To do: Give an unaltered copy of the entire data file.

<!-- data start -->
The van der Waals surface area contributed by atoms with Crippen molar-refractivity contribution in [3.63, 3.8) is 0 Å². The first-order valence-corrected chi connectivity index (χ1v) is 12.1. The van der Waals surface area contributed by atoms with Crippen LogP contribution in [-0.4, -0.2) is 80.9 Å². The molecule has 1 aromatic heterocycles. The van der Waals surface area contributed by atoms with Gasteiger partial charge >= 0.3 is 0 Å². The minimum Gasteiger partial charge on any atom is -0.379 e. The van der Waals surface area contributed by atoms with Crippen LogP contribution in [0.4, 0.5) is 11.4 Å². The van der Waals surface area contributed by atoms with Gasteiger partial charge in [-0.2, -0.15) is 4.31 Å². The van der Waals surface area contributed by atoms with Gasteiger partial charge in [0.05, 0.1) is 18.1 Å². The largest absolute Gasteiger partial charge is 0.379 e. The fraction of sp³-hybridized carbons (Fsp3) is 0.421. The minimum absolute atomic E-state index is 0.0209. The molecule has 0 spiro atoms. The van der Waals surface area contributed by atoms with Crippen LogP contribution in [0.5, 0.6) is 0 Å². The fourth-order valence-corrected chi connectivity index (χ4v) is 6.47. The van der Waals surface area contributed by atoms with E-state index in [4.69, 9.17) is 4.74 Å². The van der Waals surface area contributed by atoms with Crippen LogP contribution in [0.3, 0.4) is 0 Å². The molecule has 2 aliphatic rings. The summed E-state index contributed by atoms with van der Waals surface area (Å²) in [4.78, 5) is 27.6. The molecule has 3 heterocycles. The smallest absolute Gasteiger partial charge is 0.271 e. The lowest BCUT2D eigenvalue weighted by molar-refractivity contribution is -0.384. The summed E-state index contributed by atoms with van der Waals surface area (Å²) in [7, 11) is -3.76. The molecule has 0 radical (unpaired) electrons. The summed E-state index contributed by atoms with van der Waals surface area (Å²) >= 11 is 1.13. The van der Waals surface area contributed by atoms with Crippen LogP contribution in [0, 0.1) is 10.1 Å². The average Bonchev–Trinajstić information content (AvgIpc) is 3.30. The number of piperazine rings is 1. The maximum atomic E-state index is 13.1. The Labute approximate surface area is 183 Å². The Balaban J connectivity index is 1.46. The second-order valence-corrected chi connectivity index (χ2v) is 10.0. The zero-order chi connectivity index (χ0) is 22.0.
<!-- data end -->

The van der Waals surface area contributed by atoms with Crippen molar-refractivity contribution in [3.63, 3.8) is 0 Å². The first-order valence-corrected chi connectivity index (χ1v) is 12.1. The van der Waals surface area contributed by atoms with Crippen LogP contribution in [-0.4, -0.2) is 80.9 Å². The molecule has 1 aromatic heterocycles. The van der Waals surface area contributed by atoms with Gasteiger partial charge >= 0.3 is 0 Å². The minimum Gasteiger partial charge on any atom is -0.379 e. The van der Waals surface area contributed by atoms with Crippen LogP contribution in [0.4, 0.5) is 11.4 Å². The van der Waals surface area contributed by atoms with Gasteiger partial charge in [-0.2, -0.15) is 4.31 Å². The van der Waals surface area contributed by atoms with Gasteiger partial charge in [0.05, 0.1) is 18.1 Å². The largest absolute Gasteiger partial charge is 0.379 e. The fraction of sp³-hybridized carbons (Fsp3) is 0.421. The minimum absolute atomic E-state index is 0.0209. The molecule has 0 spiro atoms. The van der Waals surface area contributed by atoms with Crippen LogP contribution in [0.5, 0.6) is 0 Å². The fourth-order valence-corrected chi connectivity index (χ4v) is 6.47. The van der Waals surface area contributed by atoms with E-state index in [4.69, 9.17) is 4.74 Å². The van der Waals surface area contributed by atoms with Crippen LogP contribution in [0.3, 0.4) is 0 Å². The molecule has 2 aliphatic rings. The summed E-state index contributed by atoms with van der Waals surface area (Å²) in [4.78, 5) is 27.6. The molecule has 3 heterocycles. The smallest absolute Gasteiger partial charge is 0.271 e. The lowest BCUT2D eigenvalue weighted by molar-refractivity contribution is -0.384. The summed E-state index contributed by atoms with van der Waals surface area (Å²) in [7, 11) is -3.76. The molecule has 0 radical (unpaired) electrons. The summed E-state index contributed by atoms with van der Waals surface area (Å²) >= 11 is 1.13. The van der Waals surface area contributed by atoms with Crippen LogP contribution in [0, 0.1) is 10.1 Å². The average Bonchev–Trinajstić information content (AvgIpc) is 3.30. The number of piperazine rings is 1. The maximum atomic E-state index is 13.1. The Labute approximate surface area is 183 Å². The Balaban J connectivity index is 1.46. The second-order valence-corrected chi connectivity index (χ2v) is 10.0. The zero-order chi connectivity index (χ0) is 22.0.